My thoughts on the Hip and Gord

This whole past week I’ve wanted to write something about the Hip and what appears to be their last show and now it’s a few hours until the concert and I am scrambling.  I struggled to articulate feelings on this.  I am full of melancholy bordering on dread for tonight.  I am going to head down to a community viewing and I know I will get emotional – heck I’m already there.  I doubt I will be able to hold it together as Gord Downie stands alone for the last time in front of a large live audience, in his hometown, and experiences how our nation feels about him.  I imagine the roar in the arena in Kingston will be deafening.  Right now I am listening to Day for Night and the songs have changed from Inevitability of Death to Scared and for some reason that seems fitting.

While I am sure there will be tears, I must remember to celebrate.  We must celebrate that at least once in our country’s existence we have collectively appreciated artistic creativity.  We allowed a quirky, musical wordsmith to invade our conscious.  At the beginning of Live Between Us, Gord dedicates Grace Too to the Rheostatics saying ‘we are all richer for having seen them tonight.’ Well, our country has become richer for having seen the Tragically Hip for the last three decades.  Listening and reading stories the last few weeks remind me of the influence that Gord Downie has had on our nation.  The Hip is at least partially responsible for ensuring that an artist doesn’t have to make it abroad in order to have a living making original music – just that fact alone has been a cultural boon for our country and we must be thankful, regardless of our opinions of their music.

They have never been my favourite band but they have always had importance to me.  I have enjoyed singing and dancing along to their songs and parsing Gord’s lyrics for acute moments of brilliance that describe life and our country in different ways.  In some ways, specific lyrical moments have become a part of the sound track to view life from.  A few of my favourites include:

‘There’s nothing uglier than a man hitting his stride’ from Vapor Trails

‘I made degenerate art for the religious right on the day that you were born’ from Put it Off (I want to this on the day my theoretical child is born)

‘Me debunk an American myth, take my life in my hands’ as well as the whole bridge from At the Hundredth Meridian

‘Smart as tree in Sault Ste. Marie’ from Born in the Water

There are dozens more little snippets.  If you are a fan, you probably have your own list.  You get the picture.  Gord, through his wordiness and unique melody, has given us a chance to get smarter culturally and learn more about our country.  He has opened many doors for us to walk through.  Because of Courage I read Hugh Mclellan.  Because of Born in the Water I learned more about some ugly pieces of recent Canadian history. I looked up Eric’s Trip and Ry Cooder because of the name drops in songs.  The music inspired research because it was smart and tantalizing with clues to new and potentially obscure knowledge.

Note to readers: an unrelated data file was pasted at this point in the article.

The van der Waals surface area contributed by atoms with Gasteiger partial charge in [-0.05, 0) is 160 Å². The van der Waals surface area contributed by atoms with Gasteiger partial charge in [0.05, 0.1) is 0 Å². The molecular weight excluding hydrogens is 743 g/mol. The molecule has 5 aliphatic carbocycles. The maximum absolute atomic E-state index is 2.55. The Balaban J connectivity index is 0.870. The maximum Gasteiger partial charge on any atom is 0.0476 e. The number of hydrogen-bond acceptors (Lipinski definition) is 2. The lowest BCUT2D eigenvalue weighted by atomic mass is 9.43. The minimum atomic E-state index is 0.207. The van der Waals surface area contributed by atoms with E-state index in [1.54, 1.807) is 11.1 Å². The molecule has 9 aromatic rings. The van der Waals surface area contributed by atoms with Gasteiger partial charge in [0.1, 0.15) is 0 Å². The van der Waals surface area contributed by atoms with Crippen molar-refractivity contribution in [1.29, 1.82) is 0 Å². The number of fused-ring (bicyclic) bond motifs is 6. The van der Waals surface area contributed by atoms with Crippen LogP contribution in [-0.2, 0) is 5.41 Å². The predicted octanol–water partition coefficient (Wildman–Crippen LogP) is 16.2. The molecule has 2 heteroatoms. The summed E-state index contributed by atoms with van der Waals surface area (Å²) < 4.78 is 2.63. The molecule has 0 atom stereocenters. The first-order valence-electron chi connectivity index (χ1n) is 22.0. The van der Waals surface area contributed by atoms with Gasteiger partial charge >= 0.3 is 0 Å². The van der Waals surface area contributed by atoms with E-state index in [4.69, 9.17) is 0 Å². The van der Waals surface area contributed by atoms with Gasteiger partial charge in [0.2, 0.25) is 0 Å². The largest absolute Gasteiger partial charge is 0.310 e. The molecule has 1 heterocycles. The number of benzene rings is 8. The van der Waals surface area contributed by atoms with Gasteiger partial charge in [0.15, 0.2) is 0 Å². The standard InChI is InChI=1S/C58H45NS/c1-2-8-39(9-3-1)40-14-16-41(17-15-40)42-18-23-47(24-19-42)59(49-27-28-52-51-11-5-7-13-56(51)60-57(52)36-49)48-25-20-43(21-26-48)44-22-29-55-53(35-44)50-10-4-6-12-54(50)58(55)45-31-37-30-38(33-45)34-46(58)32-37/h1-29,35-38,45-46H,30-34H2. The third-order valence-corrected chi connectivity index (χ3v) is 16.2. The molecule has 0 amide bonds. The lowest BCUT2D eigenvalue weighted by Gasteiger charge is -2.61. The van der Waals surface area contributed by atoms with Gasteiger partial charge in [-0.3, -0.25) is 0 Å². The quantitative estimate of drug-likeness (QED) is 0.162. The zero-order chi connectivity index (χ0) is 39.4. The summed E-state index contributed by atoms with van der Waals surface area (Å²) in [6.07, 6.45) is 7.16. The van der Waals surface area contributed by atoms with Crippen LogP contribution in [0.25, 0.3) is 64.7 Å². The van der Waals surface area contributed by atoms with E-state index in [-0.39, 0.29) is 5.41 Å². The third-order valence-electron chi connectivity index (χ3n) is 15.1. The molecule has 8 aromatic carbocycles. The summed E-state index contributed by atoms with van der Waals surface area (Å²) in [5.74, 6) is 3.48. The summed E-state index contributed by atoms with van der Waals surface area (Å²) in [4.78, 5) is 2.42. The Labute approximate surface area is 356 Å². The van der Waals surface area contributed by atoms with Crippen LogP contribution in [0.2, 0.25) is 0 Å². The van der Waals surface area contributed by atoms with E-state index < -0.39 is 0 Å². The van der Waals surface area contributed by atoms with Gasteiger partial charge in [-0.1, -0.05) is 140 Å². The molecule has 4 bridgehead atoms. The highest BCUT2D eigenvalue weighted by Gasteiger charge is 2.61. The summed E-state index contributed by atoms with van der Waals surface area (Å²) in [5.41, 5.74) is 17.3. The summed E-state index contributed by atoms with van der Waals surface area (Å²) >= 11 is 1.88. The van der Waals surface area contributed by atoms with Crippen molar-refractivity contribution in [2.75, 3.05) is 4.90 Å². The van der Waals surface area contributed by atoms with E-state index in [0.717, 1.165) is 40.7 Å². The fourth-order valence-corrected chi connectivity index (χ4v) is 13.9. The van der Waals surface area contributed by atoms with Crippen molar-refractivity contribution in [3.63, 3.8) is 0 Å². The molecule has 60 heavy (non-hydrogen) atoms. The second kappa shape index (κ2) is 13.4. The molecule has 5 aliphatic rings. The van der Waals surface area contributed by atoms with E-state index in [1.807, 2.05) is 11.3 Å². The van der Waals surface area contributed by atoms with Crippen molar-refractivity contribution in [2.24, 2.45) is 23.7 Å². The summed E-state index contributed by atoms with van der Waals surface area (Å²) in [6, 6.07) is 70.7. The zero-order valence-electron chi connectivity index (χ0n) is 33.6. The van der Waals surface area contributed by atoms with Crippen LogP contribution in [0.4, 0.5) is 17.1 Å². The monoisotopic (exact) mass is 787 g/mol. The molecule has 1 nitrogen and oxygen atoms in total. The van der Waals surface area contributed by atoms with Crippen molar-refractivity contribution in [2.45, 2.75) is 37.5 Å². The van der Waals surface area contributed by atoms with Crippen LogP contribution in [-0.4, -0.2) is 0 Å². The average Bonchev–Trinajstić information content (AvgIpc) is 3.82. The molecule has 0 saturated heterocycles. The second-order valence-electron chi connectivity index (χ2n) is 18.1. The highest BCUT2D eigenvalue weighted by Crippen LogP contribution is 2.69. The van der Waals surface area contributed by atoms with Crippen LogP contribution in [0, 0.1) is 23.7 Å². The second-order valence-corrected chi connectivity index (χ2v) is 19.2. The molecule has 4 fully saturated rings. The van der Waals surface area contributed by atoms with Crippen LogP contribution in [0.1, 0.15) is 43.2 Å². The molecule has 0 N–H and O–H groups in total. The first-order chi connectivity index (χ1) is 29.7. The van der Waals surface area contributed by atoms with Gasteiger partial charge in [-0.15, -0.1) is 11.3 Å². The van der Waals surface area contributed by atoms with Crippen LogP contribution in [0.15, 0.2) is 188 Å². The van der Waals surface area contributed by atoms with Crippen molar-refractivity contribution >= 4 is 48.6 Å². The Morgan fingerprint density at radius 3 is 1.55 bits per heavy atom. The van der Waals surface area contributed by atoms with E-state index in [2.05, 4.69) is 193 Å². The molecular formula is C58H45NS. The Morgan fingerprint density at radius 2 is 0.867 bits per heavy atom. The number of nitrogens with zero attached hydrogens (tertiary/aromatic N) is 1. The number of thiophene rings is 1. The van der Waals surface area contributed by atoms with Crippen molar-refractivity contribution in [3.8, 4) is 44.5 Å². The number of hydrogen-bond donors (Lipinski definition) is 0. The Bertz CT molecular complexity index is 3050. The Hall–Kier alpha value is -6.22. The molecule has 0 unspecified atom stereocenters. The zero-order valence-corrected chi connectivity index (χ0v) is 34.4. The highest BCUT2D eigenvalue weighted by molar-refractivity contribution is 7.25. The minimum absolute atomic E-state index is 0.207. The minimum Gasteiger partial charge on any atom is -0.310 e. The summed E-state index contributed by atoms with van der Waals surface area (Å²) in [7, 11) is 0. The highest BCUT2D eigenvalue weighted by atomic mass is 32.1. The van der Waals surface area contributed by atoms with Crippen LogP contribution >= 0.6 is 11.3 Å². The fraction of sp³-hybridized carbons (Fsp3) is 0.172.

We owe Gord and tonight we get to maybe repay that with expressions of love and appreciation.  I was fortunate enough to see the Canadian Olympic gold medal hockey game on the streets of Vancouver in 2010.  I couldn’t even see the screen and only had a vague idea of what was going on in the game.  Yet it was a magical experience that I wouldn’t trade for a hi-def, 3D TV experience in my living room.  It drew us together as a nation and the opportunity to celebrate victory with 100,000 of my new best friends was such an amazing feeling.  Tonight will admittedly be an altogether different experience where there will be celebration mixed with a tinge of sadness as we know the outcome already.  But we will come together, a good chunk of our country, in common purpose and it will be our opportunity to celebrate a lyrical genius that served us well.

I leave this entry with a reiteration that I struggled writing this.  Others have not seemingly struggled nearly as much so if you are interested in going deep with your feelings, I suggest you read the following: – the notion that we must celebrate this tour and tonight. – on what it was like to collaborate with Gord Downie – a beautiful piece on how Gord’s illness compares to the author’s father’s illness and approaching those final moments with grace – this is likely the piece I would have liked to have written but Eric Koreen did a wonderful job and was way more articulate

And one last link to a video of Sarah Polley singing Courage from the movie the Sweet Hereafter – I remember an interview with Gord where he said that this was one of the few covers of their songs that he could stomach.  It’s beautiful and heart wrenching –


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